But in 1999, this movie, though well-reviewed, and distributed (by Zeitgeist), didn’t attract much of an audience. Even so, it’s an object lesson in how to wring cinema riches from practically nothing. Nolan, who also photographed Following, gets monochrome images worthy of both ‘50s American noirs and the ‘60s French New Wave. The writing is sharp, literate and good at double-shuffling us. The acting is super (though only Russell went on later to a busy career). Though the movie doesn’t really haunt your mind afterwards, and though the last slamming door of the plot, may feel too open-and-shut, Following is a game worth playing. And, if you think you’ve been cheated, Nolan has supplied a second version of the film here, which he has recut into chronological order. It’s worth watching. The original non-linear cut is worth watching twice.

Extras; Nolan‘s nifty1997 short Doodlebug (Three Stars), a Mélièsian-Kafkaesue trick film starring Theobald (Doodlebug is a definitive riposte to critics who think Nolan has no sense of humor); Commentary by Christopher Nolan; Interview with Nolan; The second, chronological edit (by Nolan) of Following; Side-by-side comparison of Nolan’s shooting script and film scenes; Trailers; Booklet with a nice essay by Scott Foundas.

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【着後レビューで送料無料】 エアージェイ 充電スタンド ホワイト SJS-2PWH 【RC on: Wilmington on DVDs: House of Wax (1953); After Earth; The Purge

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Kyle Buchanan: I think the deal with a lot of white, male critics is there’s a very empirical way that they write that they write their movie reviews that always puzzled me. Movies are such subjective things. Back in the day, I used to be the film critic for The Advocate, and it was really striking to me when I would go into screening rooms and I was by far the youngest. They were filled with old white men. And when you watch a film like Black Snake Moan, that’s playing with a whole lot of gender and race issues, I was like, Are like 70-year-old white men like really the sole voices that I want to hear on this movie? It just didn’t feel right.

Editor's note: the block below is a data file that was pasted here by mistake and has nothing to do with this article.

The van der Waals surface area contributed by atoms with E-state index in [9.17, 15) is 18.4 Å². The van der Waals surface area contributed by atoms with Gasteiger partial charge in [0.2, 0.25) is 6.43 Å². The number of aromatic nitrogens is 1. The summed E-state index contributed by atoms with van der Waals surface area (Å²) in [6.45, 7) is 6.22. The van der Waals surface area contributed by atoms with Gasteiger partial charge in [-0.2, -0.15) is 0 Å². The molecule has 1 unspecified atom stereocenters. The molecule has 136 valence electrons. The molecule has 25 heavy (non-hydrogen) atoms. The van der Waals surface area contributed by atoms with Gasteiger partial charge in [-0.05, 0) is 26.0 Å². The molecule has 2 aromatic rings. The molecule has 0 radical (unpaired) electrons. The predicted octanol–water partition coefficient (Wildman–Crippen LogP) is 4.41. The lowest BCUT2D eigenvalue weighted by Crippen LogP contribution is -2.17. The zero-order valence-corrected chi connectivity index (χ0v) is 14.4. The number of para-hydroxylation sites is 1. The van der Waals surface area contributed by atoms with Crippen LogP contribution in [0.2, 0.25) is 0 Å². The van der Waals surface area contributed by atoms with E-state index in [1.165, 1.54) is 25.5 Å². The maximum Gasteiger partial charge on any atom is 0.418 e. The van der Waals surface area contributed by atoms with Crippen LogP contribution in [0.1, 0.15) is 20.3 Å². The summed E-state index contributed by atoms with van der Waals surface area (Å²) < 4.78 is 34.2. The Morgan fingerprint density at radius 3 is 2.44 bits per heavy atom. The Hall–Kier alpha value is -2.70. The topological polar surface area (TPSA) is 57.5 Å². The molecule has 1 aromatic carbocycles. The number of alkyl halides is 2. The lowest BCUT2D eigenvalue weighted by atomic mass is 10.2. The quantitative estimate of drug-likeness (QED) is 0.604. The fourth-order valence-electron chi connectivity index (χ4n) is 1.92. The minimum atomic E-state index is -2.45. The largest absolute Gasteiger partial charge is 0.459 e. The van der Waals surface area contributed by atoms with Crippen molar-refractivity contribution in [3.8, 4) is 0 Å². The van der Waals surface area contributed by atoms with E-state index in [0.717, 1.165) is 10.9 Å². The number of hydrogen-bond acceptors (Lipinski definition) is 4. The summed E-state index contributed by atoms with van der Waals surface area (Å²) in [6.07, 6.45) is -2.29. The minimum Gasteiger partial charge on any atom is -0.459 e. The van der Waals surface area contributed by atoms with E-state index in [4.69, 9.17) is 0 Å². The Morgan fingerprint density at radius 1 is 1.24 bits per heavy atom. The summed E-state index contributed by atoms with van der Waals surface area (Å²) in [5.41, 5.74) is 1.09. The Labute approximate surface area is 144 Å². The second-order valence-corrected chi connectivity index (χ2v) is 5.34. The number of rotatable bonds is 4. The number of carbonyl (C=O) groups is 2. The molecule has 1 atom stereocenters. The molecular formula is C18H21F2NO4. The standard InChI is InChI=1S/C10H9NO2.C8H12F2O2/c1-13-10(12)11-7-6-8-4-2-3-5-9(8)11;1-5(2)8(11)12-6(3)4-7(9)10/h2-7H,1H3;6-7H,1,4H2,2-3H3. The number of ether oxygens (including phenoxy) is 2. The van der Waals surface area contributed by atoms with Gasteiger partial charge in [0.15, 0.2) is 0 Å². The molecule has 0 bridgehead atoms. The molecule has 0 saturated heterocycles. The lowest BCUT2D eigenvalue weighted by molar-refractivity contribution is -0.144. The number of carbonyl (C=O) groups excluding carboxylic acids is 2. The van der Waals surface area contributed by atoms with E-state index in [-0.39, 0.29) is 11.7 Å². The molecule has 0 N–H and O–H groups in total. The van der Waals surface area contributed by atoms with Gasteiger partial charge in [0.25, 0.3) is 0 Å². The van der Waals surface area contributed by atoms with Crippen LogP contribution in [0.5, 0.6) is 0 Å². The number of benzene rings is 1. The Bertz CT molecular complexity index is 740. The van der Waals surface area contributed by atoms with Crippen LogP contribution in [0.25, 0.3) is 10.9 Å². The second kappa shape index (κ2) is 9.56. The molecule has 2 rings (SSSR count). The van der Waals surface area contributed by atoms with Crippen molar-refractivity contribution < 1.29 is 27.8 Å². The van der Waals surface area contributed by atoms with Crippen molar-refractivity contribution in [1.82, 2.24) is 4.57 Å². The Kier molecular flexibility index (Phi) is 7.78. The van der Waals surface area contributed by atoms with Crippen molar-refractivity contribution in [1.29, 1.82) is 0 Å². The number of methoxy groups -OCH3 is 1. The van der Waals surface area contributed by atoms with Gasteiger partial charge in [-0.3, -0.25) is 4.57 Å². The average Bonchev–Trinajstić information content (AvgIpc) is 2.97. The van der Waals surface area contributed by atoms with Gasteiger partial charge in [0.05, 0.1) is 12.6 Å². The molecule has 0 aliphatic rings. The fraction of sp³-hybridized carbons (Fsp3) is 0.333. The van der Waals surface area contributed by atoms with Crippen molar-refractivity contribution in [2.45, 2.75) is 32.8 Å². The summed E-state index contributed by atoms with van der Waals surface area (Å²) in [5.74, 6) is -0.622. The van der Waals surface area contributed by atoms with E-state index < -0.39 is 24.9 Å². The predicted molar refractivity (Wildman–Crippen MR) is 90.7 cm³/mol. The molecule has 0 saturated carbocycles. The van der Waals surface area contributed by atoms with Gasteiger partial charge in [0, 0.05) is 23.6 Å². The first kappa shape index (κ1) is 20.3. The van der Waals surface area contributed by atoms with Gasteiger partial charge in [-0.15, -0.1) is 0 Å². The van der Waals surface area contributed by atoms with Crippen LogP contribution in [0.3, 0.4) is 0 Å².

Jen Yamato I’ve been very pleasantly surprised to see the receptions Moonlight has gotten. But one of the films that I was disappointed to see not get more traction was American Honey. I distinctly remember sitting in a screening room full of mostly older white guys and thinking during the film, How are any of them going to relate to this movie?

~ Taking On The “Old White Guys”

“I was frustrated, a bit angry even. There should be no need for winning in the arts. Awards condition people into thinking that art is a competition, that good cinema is prize-winning … that a filmmaker must win an award or two to be considered finance-worthy. It enables the slow death of many and lack of support for most. My films do not ask to be liked. In fact, my films actively seek to be disliked. It seems that I have failed at this goal. What does it mean to be political in the time of Trump… in the country of Duterte? I dedicate the film to all the outsiders of the world: kids, midgets, freaks, paralytics, prostitutes, scoundrels. These are my people. I make outsider films that talk about the pain and joy of not belonging, of always being on the outside peering in.”
~ Prolific Philippines Filmmaker Khavn de la Cruz On Getting A Prize From Geneva Int’l Film Fest